Cornell Woolrich

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Cornell George Hopley-Woolrich (4 December 1903 – 25 September 1968) was an American novelist and short story writer who sometimes wrote under the pseudonyms William Irish and George Hopley.

His biographer, Francis Nevins Jr., rated Woolrich the fourth best crime writer of his day, behind only Dashiell Hammett, Erle Stanley Gardner and Raymond Chandler. A check of film titles reveals that more film noir screenplays were adapted from works by Woolrich than any other crime novelist, and many of his stories were adapted during the 1940s for Suspense and other dramatic radio programs.

Biography[edit]

Born in New York City, Woolrich's parents separated when he was young. He lived for a time in Mexico with his father before returning to New York City to live with his mother, Claire Attalie Woolrich.[1]

He attended Columbia University but left in 1926 without graduating when his first novel, Cover Charge, was published. Cover Charge was one of six Jazz Age novels inspired by the work of F. Scott Fitzgerald. He soon turned to pulp and detective fiction, often published under his pseudonyms. For example, William Irish was the byline in Dime Detective Magazine (February, 1942) on his 1942 story "It Had to Be Murder", (source of the 1954 Alfred Hitchcock movie Rear Window) and based on H. G. Wells' short story "Through a Window". François Truffaut filmed Woolrich's The Bride Wore Black and Waltz Into Darkness in 1968 and 1969, respectively, the latter as Mississippi Mermaid. Ownership of the copyright in Woolrich's original story "It Had to Be Murder" and its use for Rear Window was litigated before the United States Supreme Court in Stewart v. Abend, 495 U.S. 207 (1990).

Woolrich was homosexual and sexually active in his youth.[2] In 1930, while working as a screenwriter in Los Angeles, Woolrich married Violet Virginia Blackton (1910–65), daughter of silent film producer J. Stuart Blackton. They separated after three months, and the marriage was annulled in 1933.

Woolrich returned to New York where he and his mother moved into the Hotel Marseilles (Broadway and West 103rd Street). He lived there until her death on October 6, 1957, which prompted his move to the Hotel Franconia (20 West 72nd Street).[3] In later years, he socialized on occasion in Manhattan bars with Mystery Writers of America colleagues and younger fans such as writer Ron Goulart,[4] but alcoholism and an amputated leg (caused by an infection from a too-tight shoe which went untreated) left him a recluse. He did not attend the premiere of Truffaut's film of his novel The Bride Wore Black in 1968, even though it was held in New York City. He died weighing 89 pounds. He is interred in the Ferncliff Cemetery in Hartsdale, New York.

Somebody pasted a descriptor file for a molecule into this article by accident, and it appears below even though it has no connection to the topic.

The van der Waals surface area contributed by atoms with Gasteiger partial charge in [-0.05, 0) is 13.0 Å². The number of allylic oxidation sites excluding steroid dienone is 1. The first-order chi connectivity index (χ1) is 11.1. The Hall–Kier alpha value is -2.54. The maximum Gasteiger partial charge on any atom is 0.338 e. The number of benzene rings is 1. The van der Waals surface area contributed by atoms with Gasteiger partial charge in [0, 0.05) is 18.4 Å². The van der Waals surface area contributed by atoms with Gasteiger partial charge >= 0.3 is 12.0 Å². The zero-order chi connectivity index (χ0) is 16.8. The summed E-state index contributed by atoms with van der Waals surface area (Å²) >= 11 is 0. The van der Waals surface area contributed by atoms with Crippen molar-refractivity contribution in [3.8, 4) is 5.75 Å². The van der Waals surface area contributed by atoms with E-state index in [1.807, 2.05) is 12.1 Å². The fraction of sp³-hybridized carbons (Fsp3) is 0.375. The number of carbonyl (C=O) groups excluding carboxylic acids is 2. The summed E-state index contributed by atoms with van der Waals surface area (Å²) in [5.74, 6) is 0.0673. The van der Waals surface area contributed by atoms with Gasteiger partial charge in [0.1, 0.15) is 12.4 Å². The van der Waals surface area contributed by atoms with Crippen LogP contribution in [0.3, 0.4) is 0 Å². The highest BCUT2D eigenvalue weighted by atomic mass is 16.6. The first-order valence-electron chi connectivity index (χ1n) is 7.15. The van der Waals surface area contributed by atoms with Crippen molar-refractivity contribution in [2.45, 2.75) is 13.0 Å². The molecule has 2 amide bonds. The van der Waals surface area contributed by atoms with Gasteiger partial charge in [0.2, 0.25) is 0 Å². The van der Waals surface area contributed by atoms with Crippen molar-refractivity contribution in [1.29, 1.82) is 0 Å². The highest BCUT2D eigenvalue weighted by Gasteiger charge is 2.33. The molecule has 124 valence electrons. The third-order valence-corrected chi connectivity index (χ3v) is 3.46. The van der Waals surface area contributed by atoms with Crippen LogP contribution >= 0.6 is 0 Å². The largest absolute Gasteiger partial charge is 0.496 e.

Woolrich bequeathed his estate of about $850,000 to Columbia University, to endow scholarships in his mother's memory for writing students.

Fiction[edit]

As Cornell Woolrich[edit]

Novels[edit]

Woolrich's novels written between 1940 to 1948 are considered his principal legacy. During this time, he definitively became an author of novel-length crime fiction which stand apart from his first six works, written under the influence of F. Scott Fitzgerald.

Most of Woolrich's books are out of print, and new editions have not come out because of estate issues. However, new collections of his short stories were issued in the early 1990s.

Woolrich died leaving fragments of an unfinished novel, The Loser; fragments have been published separately and also collected in Tonight, Somewhere in New York (2005).

Short story collections[edit]

As William Irish[edit]

Novels[edit]

Short story collections[edit]

As George Hopley[edit]

Selected films based on Woolrich stories[edit]

References[edit]

  1. ^ Corliss, Richard (8 December 2003). "That Old Feeling: Woolrich�s World". Time. 
  2. ^ Krinsky, Charles (2003). "Woolrich, Cornell". glbtq.com. Retrieved 2007-08-20. 
  3. ^ Nevins, Francis M. "Introduction," Tonight, Somewhere in New York. Carroll & Graf, 2001.
  4. ^ Goulart, Ron: "The Ghost of Cornell Woolrich" The Twilight Zone Magazine, December 1984, pages 16-17
  5. ^ Bleiler, Everett (1948). The Checklist of Fantastic Literature. Chicago: Shasta Publishers. p. 158. 
  6. ^ "Shabnam Still Gets Fan Mail". Indian Express. Dec 4, 2010. Retrieved May 7, 2013. 

Sources[edit]

  • Nevins, Francis M. Jr. (1988), First You Dream, Then You Die, Mysterious Press.

Further reading[edit]

  • Lane, Joel. "Mansions of Fear: The Dark Houses of Cornell Woolrich". Wormwood No 3 (Autumn 2004), 22-32.

External links[edit]